For example, it would be very easy for Bob never to bluff, thus being totally honest and predictable all the time. It is equally easy for Bob to constantly bluff, thus again being predictably unpredictable since now opponents will correctly assume his bets to be rather weak. In both cases, Bob’s opponent Alice would know what to expect and thus she can adjust her strategy accordingly (simply by folding a lot against the first version and by fighting back against the second).
What is difficult is for Bob to find the fine line between bluffing and not bluffing, so that Alice no longer has a clear decision. Anything short of that, would make him either too honest or too dishonest, both of which could be easily exploited by a very attentive player such as Alice.
Good news, bad news…
Ok, this is terrible news for Bob who has neither the time nor the desire to develop such an elaborate and complicated winning strategy. How about Alice? The optimal strategy that Libratus seems to be approximating so effortlessly does not look easy at all. And it is not. Then how could Alice figure it out? Luckily, she does not have to.
Alice does not play poker against Libratus. Nor does Alice play poker against the top players in the world. Alice plays poker against people like Bob and occasionally against other players like herself. All of these people play according to the Honesty Principle, with few if any exceptions.
This very point was made clear in an introductory statement by Mason Malmuth and David Sklansky at the beginning of Mathew Janda’s advanced strategy book, Applications of No Limit Hold’em. The title of their statement was “A cautionary Note about Bluff-catching,” and it was essentially a warning about the consequences of ignoring the Honesty Principle when trying to call big bets in a defensive manner.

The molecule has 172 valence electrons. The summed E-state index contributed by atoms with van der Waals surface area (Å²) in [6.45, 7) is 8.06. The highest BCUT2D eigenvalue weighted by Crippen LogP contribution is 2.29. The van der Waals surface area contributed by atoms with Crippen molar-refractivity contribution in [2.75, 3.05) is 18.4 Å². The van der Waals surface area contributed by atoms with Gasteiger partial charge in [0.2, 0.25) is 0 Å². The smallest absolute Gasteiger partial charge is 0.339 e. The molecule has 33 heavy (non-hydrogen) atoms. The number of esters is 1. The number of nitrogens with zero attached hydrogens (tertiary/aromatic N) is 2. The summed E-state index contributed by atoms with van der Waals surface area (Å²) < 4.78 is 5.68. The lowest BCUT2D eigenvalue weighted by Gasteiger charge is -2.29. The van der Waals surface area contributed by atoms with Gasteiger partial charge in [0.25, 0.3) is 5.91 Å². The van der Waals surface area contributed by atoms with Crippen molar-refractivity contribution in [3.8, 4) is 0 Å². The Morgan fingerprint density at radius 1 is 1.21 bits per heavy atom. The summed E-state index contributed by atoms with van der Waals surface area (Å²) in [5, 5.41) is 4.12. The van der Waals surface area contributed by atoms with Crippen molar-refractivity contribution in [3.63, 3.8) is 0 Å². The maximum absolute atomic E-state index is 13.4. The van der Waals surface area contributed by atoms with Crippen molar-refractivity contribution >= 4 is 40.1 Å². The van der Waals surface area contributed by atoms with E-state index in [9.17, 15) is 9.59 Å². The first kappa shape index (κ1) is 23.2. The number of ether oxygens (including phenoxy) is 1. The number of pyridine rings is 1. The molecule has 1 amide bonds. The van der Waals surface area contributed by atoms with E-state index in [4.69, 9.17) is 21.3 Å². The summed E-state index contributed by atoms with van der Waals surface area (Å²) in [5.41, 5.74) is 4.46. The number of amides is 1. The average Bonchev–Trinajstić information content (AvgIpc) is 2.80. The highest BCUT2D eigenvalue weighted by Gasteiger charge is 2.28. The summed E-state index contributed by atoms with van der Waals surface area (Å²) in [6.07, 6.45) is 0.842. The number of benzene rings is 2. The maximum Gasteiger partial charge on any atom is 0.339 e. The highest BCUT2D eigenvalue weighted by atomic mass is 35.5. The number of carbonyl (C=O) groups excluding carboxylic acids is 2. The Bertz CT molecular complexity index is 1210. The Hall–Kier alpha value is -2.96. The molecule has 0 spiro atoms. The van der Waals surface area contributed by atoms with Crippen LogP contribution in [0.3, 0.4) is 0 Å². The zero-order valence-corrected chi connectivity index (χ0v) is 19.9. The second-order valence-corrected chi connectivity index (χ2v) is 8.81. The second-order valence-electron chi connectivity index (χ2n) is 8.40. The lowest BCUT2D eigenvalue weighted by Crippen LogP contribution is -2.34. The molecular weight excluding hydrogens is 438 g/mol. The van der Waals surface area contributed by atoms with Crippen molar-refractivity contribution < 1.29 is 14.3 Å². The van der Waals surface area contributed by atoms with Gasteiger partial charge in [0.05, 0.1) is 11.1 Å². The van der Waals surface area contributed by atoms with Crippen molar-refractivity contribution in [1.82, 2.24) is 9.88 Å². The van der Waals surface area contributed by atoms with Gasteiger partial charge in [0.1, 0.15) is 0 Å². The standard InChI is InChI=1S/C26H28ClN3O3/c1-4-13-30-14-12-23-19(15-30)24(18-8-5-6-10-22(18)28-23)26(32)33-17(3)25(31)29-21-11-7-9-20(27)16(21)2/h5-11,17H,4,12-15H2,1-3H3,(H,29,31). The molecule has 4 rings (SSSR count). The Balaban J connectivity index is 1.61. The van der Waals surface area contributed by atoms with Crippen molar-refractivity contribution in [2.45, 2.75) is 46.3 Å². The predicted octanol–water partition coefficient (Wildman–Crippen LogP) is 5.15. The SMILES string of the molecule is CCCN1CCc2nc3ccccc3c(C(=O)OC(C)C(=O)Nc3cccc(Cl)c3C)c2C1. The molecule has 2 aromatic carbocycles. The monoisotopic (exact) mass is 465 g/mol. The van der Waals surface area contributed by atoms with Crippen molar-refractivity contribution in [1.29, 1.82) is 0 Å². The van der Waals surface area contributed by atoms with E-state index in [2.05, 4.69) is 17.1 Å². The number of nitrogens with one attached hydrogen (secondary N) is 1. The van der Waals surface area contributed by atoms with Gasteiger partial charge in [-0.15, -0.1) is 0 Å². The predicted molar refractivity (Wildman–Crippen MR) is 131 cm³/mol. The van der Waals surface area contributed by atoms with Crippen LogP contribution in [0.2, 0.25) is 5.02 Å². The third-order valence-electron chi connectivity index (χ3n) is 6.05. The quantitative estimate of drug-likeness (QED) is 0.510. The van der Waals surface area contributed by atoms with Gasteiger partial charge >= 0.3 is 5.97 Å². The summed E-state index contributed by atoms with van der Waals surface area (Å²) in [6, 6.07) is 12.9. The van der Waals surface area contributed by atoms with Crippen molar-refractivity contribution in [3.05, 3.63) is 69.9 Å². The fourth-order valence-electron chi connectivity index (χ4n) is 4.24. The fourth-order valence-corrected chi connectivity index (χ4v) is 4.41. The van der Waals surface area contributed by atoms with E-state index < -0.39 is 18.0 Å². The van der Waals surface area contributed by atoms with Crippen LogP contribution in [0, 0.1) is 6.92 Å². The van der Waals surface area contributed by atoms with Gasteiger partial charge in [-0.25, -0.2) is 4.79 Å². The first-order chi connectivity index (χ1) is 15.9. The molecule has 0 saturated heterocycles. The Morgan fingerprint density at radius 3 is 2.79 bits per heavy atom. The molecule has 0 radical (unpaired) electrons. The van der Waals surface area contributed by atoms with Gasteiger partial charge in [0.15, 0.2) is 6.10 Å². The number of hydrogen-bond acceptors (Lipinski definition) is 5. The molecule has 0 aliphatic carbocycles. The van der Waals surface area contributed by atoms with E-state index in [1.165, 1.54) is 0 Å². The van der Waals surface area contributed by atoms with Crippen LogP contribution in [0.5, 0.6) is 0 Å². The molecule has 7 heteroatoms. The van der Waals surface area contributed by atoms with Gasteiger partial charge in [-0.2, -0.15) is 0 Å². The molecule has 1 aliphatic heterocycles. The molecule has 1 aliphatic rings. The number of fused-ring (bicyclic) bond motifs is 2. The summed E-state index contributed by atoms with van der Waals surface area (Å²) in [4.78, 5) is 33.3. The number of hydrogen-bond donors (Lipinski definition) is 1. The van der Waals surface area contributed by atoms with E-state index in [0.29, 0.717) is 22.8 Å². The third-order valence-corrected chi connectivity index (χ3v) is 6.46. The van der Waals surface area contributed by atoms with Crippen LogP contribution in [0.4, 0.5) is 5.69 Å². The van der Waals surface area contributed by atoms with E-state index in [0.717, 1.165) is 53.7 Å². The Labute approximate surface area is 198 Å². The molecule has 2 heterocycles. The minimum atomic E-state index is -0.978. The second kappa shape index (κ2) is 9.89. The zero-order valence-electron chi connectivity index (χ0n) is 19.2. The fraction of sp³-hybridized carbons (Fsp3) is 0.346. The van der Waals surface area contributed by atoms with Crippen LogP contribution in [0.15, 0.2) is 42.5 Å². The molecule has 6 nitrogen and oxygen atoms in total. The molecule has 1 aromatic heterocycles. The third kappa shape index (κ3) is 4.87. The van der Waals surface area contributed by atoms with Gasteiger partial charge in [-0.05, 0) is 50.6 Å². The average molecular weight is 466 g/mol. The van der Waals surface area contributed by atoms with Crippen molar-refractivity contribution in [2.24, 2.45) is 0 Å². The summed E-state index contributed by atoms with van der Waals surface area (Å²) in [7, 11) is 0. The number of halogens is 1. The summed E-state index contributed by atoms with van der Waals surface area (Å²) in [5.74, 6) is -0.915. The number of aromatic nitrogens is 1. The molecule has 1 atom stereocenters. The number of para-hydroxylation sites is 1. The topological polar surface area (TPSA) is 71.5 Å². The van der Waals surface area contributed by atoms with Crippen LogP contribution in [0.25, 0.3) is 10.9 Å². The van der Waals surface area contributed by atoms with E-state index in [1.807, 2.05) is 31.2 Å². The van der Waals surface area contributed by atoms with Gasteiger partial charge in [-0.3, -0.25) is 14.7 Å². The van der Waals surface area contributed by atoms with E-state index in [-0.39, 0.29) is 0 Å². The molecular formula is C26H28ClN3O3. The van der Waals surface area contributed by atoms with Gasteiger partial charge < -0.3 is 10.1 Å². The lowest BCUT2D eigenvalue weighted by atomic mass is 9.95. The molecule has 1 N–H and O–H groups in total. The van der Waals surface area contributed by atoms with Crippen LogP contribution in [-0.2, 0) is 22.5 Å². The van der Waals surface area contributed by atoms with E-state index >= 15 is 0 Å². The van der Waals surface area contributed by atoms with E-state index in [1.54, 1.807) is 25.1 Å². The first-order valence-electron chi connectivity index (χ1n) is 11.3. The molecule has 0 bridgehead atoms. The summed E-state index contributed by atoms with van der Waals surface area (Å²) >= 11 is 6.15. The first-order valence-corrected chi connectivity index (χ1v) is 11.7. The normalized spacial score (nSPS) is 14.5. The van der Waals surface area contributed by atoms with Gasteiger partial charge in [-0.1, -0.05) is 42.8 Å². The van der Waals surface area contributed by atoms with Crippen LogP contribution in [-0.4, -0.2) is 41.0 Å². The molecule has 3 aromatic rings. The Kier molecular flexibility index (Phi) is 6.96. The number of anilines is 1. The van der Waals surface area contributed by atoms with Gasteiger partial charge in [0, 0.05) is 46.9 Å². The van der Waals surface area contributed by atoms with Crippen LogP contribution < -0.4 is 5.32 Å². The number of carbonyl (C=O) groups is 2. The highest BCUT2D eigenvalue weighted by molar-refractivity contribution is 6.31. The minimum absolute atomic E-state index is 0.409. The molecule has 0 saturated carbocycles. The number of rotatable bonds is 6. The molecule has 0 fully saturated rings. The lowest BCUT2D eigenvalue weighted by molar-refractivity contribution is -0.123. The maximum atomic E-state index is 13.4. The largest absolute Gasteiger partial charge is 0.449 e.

What their statement was trying to accomplish was to warn readers that trying to protect themselves against being bluffed is not necessarily the most profitable choice. This is especially true at the beginner and intermediate levels where most players do not bluff nearly as much as they should.
It is possible for Alice to ensure that Bob stays honest by occasionally calling him to keep him on his toes. But if Bob is already bluffing less than he should, each of Alice’s calls would be losing ones in the long run. Not calling him at all would be more profitable to her.
Of course, by never calling Bob’s big bets, Alice is opening herself to the theoretical possibility that Bob could theoretically start taking advantage of her by increasing the frequency of his bluffs. As one who is trying to solve the game optimally, that is exactly Janda’s point. If Alice stops calling, Bob could theoretically exploit her.
Of course, Malmuth’s and Sklansky’s counterpoint is that most Bobs are not good enough to realize that and thus are unlikely to adjust. I wholeheartedly agree. Bob is not Libratus and thank goodness for that!
As another example, Dan B. makes a similar point in his excellent article 3 Theoretically Winning Calls that Lose in Practice. In his words:
Although a big fold is not the sexiest play in poker, it is usually the correct one.
Paraphrasing Andres “educa-p0ker” Artinano (also featured in the article):
…it is the “folders” who are capable of moving up in stakes.
Keep in eye out for the third and final part of this article series next week.